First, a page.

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clearly, for lbj, was the situation in vietnam. many of the conversations deal with this all important topic. let's listen to a conversation again. this one comes from may 27th, 1964. lbj is on the phone with his national security adviser, nick george bundy. this is at a point where lbj is trying to keep vietnam off the agenda and off the front pages. is well aware that major decisions are looming before him a few months down the road. >> i'll tell you, the more, i just ate way past late last night, the more i think of it, i don't know what's in the hell,
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it looks like to me we are getting into another korea. it just worries me. i don't see what we can ever hope to get out of there once we are committed. i believe the chinese communist coming into it. i don't think we can fight them 10,000 miles away from home and ever get anywhere in that area. i don't think it's worth fighting for. and i don't think we can get out. and it's just a big mess. >> it is an awful mess. >> what is laos worth me, what is it worth this country? now we have a treaty, we have a treaty, everyone else has a treaty out there, and they're not doing anything about it. of course, you start running from the communists, they -- >> yeah, that is the trouble. and that is what the rest of the half of the world is going to think of this come thing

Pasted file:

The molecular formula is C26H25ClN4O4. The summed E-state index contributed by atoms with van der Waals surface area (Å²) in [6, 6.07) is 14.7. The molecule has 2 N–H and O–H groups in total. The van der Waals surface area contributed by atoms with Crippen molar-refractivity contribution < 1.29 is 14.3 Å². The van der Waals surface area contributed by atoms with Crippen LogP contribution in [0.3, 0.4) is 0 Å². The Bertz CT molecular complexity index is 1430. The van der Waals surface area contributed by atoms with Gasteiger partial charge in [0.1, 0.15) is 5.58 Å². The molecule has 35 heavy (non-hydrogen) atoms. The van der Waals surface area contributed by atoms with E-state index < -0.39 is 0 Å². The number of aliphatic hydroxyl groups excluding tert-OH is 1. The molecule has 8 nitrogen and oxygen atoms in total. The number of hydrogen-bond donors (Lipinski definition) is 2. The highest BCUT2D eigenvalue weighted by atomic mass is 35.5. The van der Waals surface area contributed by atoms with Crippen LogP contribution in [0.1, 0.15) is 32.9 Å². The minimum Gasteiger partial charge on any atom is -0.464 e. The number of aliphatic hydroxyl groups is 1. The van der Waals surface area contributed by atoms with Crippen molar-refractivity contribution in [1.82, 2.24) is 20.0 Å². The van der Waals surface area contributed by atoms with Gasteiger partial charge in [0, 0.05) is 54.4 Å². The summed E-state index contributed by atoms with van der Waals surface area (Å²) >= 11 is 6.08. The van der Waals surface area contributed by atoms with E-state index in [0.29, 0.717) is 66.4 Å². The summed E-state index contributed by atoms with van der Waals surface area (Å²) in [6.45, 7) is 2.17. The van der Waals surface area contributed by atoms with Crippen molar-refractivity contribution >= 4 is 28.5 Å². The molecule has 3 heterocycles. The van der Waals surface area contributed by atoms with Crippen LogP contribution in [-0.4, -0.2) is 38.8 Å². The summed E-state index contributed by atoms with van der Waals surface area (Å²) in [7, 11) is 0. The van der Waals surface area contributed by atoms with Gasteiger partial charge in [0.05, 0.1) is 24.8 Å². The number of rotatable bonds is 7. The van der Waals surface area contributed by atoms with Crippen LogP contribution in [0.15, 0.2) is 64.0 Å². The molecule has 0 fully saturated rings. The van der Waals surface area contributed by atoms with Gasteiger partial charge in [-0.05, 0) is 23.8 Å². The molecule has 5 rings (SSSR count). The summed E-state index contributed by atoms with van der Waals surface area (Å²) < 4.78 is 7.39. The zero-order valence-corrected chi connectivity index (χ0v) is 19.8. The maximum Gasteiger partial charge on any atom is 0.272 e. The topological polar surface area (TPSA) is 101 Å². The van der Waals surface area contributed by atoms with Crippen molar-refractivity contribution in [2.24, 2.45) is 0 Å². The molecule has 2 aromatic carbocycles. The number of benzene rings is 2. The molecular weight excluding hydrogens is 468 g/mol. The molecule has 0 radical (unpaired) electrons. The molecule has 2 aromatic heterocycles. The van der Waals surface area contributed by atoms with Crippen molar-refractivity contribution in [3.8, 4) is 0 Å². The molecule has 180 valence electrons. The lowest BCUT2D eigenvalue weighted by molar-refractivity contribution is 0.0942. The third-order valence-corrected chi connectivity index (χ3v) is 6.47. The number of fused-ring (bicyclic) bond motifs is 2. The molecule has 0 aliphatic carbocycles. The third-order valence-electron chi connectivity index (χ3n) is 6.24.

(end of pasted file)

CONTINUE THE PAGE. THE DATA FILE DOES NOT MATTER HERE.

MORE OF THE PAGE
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comes apart on us. that is the dilemma. that's exactly the dilemma. >> everyone i talked to that has any sense, they say, oh my god, please give this thought. course, i was reading man's field stuff this morning. it just as milk doses it can be, no step spine at all. this is a terrible thing we're getting ready to do. >> mister president, i just think the only big decision and one cents, this one is when we have need, we either reach up and get it or let it go by. and i'm not telling you today what i do in your position. i just think the most we have to do is to pray with it for another while. >> clearly, there are a few questions surrounding ella bj's, so -- de-escalate the american commitment there and 1964, and 1965. what does this conversation tell us about how lbj was processing this decision and would ultimately of course arrive at the decision to go ahead with escalation later in that year